Italy is used to having new prime ministers; the country has had no fewer than 66 different governments in almost as many years since World War II. Nor is it that unusual for Italy to endure a delay of almost three months since the general elections before the recent formation of its new government; after all the country has been run by a caretaker administration since December 2016.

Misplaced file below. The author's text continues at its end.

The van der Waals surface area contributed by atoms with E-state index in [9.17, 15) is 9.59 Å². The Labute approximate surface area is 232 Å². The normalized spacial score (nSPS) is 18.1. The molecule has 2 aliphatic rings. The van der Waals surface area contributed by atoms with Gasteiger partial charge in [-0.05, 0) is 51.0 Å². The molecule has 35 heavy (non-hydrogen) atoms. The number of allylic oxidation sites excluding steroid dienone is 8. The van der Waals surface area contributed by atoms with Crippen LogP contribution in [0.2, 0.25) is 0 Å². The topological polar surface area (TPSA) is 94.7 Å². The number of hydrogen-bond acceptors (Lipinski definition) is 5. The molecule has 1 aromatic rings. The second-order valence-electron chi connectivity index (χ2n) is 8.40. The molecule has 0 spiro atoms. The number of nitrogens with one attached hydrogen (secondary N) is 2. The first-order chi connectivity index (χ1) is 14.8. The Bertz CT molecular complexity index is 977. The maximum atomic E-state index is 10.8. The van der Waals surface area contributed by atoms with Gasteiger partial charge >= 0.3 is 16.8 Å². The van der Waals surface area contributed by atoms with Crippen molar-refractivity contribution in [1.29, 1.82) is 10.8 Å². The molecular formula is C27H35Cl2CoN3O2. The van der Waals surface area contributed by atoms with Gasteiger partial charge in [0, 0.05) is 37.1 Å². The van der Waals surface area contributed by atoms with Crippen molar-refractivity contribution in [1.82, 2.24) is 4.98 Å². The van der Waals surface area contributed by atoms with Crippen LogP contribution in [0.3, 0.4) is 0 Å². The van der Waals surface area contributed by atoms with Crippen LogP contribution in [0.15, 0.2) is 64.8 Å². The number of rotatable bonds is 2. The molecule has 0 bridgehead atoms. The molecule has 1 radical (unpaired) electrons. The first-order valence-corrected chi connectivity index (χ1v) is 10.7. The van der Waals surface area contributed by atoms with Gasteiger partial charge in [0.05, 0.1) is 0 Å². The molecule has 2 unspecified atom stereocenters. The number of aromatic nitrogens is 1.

And Mr Giuseppe Conte, Italy's new Prime Minister who plans to start work this week, is hardly a revolutionary; the 53-year-old is a law professor and parliamentarian, a bit of an unknown quantity but every bit the average European politician who happens to be the right man in the right place.
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